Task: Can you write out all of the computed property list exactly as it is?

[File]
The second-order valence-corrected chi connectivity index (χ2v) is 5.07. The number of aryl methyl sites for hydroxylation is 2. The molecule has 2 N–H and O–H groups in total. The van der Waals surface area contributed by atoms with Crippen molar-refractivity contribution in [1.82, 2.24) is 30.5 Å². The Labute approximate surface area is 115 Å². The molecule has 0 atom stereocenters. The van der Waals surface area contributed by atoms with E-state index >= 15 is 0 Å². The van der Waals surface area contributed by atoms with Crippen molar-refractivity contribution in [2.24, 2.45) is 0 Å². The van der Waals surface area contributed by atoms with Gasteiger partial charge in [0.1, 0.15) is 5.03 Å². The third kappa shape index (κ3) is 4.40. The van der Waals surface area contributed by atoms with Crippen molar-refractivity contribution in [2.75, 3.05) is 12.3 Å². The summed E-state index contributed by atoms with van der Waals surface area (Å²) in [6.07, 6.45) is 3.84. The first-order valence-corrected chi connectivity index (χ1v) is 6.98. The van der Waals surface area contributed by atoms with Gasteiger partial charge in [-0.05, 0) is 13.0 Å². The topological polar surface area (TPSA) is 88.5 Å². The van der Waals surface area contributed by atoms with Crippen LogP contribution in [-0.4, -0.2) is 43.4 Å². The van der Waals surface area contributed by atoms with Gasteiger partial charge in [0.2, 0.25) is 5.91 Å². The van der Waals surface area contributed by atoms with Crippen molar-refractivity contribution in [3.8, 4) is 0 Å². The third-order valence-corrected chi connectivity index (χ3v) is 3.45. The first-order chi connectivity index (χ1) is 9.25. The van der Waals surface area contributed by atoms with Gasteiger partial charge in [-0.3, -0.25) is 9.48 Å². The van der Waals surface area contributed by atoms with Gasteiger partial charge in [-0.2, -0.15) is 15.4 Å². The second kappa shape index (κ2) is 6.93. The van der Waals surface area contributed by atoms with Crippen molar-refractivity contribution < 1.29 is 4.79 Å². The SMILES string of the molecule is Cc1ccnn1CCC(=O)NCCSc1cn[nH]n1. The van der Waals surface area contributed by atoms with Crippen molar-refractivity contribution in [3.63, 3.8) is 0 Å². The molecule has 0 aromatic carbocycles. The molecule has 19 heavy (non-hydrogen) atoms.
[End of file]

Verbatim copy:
The second-order valence-corrected chi connectivity index (χ2v) is 5.07. The number of aryl methyl sites for hydroxylation is 2. The molecule has 2 N–H and O–H groups in total. The van der Waals surface area contributed by atoms with Crippen molar-refractivity contribution in [1.82, 2.24) is 30.5 Å². The Labute approximate surface area is 115 Å². The molecule has 0 atom stereocenters. The van der Waals surface area contributed by atoms with E-state index >= 15 is 0 Å². The van der Waals surface area contributed by atoms with Crippen molar-refractivity contribution in [2.24, 2.45) is 0 Å². The van der Waals surface area contributed by atoms with Gasteiger partial charge in [0.1, 0.15) is 5.03 Å². The third kappa shape index (κ3) is 4.40. The van der Waals surface area contributed by atoms with Crippen molar-refractivity contribution in [2.75, 3.05) is 12.3 Å². The summed E-state index contributed by atoms with van der Waals surface area (Å²) in [6.07, 6.45) is 3.84. The first-order valence-corrected chi connectivity index (χ1v) is 6.98. The van der Waals surface area contributed by atoms with Gasteiger partial charge in [-0.05, 0) is 13.0 Å². The topological polar surface area (TPSA) is 88.5 Å². The van der Waals surface area contributed by atoms with Crippen LogP contribution in [-0.4, -0.2) is 43.4 Å². The van der Waals surface area contributed by atoms with Gasteiger partial charge in [0.2, 0.25) is 5.91 Å². The van der Waals surface area contributed by atoms with Crippen molar-refractivity contribution in [3.8, 4) is 0 Å². The third-order valence-corrected chi connectivity index (χ3v) is 3.45. The first-order chi connectivity index (χ1) is 9.25. The van der Waals surface area contributed by atoms with Gasteiger partial charge in [-0.3, -0.25) is 9.48 Å². The van der Waals surface area contributed by atoms with Gasteiger partial charge in [-0.2, -0.15) is 15.4 Å². The second kappa shape index (κ2) is 6.93. The van der Waals surface area contributed by atoms with Crippen molar-refractivity contribution < 1.29 is 4.79 Å². The SMILES string of the molecule is Cc1ccnn1CCC(=O)NCCSc1cn[nH]n1. The van der Waals surface area contributed by atoms with Crippen molar-refractivity contribution in [3.63, 3.8) is 0 Å². The molecule has 0 aromatic carbocycles. The molecule has 19 heavy (non-hydrogen) atoms.